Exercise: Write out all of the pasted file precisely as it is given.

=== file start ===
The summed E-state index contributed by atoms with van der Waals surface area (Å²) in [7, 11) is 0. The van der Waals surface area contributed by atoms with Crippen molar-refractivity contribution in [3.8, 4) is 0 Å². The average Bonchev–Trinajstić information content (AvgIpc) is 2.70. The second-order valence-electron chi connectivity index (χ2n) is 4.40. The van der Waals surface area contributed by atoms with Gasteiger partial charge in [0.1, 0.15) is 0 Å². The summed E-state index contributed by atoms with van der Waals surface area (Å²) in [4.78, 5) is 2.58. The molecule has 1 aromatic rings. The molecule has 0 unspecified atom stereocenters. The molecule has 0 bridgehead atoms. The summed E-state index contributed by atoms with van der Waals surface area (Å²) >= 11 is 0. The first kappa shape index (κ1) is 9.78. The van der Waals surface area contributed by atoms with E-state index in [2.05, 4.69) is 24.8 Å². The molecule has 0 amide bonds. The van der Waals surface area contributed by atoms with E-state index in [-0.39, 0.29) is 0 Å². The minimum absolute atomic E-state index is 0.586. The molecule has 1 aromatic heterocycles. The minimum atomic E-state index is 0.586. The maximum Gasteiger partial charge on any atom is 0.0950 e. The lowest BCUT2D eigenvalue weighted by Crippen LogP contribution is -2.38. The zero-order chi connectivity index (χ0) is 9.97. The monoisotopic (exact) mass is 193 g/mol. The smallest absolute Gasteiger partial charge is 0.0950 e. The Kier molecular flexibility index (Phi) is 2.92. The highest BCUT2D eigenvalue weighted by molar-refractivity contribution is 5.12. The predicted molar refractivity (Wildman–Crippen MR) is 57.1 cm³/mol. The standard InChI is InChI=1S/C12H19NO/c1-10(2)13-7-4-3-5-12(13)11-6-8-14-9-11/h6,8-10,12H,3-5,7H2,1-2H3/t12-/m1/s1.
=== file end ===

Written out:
The summed E-state index contributed by atoms with van der Waals surface area (Å²) in [7, 11) is 0. The van der Waals surface area contributed by atoms with Crippen molar-refractivity contribution in [3.8, 4) is 0 Å². The average Bonchev–Trinajstić information content (AvgIpc) is 2.70. The second-order valence-electron chi connectivity index (χ2n) is 4.40. The van der Waals surface area contributed by atoms with Gasteiger partial charge in [0.1, 0.15) is 0 Å². The summed E-state index contributed by atoms with van der Waals surface area (Å²) in [4.78, 5) is 2.58. The molecule has 1 aromatic rings. The molecule has 0 unspecified atom stereocenters. The molecule has 0 bridgehead atoms. The summed E-state index contributed by atoms with van der Waals surface area (Å²) >= 11 is 0. The first kappa shape index (κ1) is 9.78. The van der Waals surface area contributed by atoms with E-state index in [2.05, 4.69) is 24.8 Å². The molecule has 0 amide bonds. The van der Waals surface area contributed by atoms with E-state index in [-0.39, 0.29) is 0 Å². The minimum absolute atomic E-state index is 0.586. The molecule has 1 aromatic heterocycles. The minimum atomic E-state index is 0.586. The maximum Gasteiger partial charge on any atom is 0.0950 e. The lowest BCUT2D eigenvalue weighted by Crippen LogP contribution is -2.38. The zero-order chi connectivity index (χ0) is 9.97. The monoisotopic (exact) mass is 193 g/mol. The smallest absolute Gasteiger partial charge is 0.0950 e. The Kier molecular flexibility index (Phi) is 2.92. The highest BCUT2D eigenvalue weighted by molar-refractivity contribution is 5.12. The predicted molar refractivity (Wildman–Crippen MR) is 57.1 cm³/mol. The standard InChI is InChI=1S/C12H19NO/c1-10(2)13-7-4-3-5-12(13)11-6-8-14-9-11/h6,8-10,12H,3-5,7H2,1-2H3/t12-/m1/s1.